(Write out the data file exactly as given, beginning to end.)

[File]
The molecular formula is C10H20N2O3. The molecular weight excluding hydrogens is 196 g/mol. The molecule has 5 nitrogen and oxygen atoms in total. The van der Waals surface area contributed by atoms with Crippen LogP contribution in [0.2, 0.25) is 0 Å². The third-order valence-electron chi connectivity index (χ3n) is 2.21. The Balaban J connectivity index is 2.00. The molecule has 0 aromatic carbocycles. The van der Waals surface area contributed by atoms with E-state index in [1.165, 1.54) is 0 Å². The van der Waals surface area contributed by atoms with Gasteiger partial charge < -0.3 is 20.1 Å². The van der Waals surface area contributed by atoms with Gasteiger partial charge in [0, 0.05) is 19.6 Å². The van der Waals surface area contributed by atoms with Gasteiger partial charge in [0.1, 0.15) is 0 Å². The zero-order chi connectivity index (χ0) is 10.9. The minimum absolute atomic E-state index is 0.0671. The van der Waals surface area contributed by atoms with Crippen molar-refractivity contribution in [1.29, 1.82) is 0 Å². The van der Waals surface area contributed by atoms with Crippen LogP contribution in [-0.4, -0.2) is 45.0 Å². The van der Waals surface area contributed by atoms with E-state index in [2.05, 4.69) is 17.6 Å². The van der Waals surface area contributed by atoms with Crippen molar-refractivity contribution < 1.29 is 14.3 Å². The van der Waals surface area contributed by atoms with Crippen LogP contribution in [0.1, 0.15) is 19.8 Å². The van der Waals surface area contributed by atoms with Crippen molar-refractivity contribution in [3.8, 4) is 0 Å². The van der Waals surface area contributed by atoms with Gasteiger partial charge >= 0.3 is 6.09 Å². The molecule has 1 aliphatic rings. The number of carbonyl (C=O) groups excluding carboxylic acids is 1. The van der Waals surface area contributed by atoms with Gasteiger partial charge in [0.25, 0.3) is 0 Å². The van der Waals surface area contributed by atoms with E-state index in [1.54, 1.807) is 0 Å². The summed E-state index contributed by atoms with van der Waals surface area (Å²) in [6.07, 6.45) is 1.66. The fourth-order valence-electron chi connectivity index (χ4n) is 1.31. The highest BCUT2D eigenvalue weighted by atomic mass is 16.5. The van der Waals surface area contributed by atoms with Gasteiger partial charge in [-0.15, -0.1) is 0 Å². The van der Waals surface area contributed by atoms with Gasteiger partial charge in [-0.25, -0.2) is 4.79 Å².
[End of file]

The molecular formula is C10H20N2O3. The molecular weight excluding hydrogens is 196 g/mol. The molecule has 5 nitrogen and oxygen atoms in total. The van der Waals surface area contributed by atoms with Crippen LogP contribution in [0.2, 0.25) is 0 Å². The third-order valence-electron chi connectivity index (χ3n) is 2.21. The Balaban J connectivity index is 2.00. The molecule has 0 aromatic carbocycles. The van der Waals surface area contributed by atoms with E-state index in [1.165, 1.54) is 0 Å². The van der Waals surface area contributed by atoms with Gasteiger partial charge < -0.3 is 20.1 Å². The van der Waals surface area contributed by atoms with Gasteiger partial charge in [0, 0.05) is 19.6 Å². The van der Waals surface area contributed by atoms with Gasteiger partial charge in [0.1, 0.15) is 0 Å². The zero-order chi connectivity index (χ0) is 10.9. The minimum absolute atomic E-state index is 0.0671. The van der Waals surface area contributed by atoms with Crippen molar-refractivity contribution in [1.29, 1.82) is 0 Å². The van der Waals surface area contributed by atoms with Crippen LogP contribution in [-0.4, -0.2) is 45.0 Å². The van der Waals surface area contributed by atoms with E-state index in [2.05, 4.69) is 17.6 Å². The van der Waals surface area contributed by atoms with Crippen molar-refractivity contribution < 1.29 is 14.3 Å². The van der Waals surface area contributed by atoms with Crippen LogP contribution in [0.1, 0.15) is 19.8 Å². The van der Waals surface area contributed by atoms with Crippen molar-refractivity contribution in [3.8, 4) is 0 Å². The van der Waals surface area contributed by atoms with Gasteiger partial charge >= 0.3 is 6.09 Å². The molecule has 1 aliphatic rings. The number of carbonyl (C=O) groups excluding carboxylic acids is 1. The van der Waals surface area contributed by atoms with Gasteiger partial charge in [0.25, 0.3) is 0 Å². The van der Waals surface area contributed by atoms with E-state index in [1.54, 1.807) is 0 Å². The summed E-state index contributed by atoms with van der Waals surface area (Å²) in [6.07, 6.45) is 1.66. The fourth-order valence-electron chi connectivity index (χ4n) is 1.31. The highest BCUT2D eigenvalue weighted by atomic mass is 16.5. The van der Waals surface area contributed by atoms with Gasteiger partial charge in [-0.15, -0.1) is 0 Å². The van der Waals surface area contributed by atoms with Gasteiger partial charge in [-0.25, -0.2) is 4.79 Å².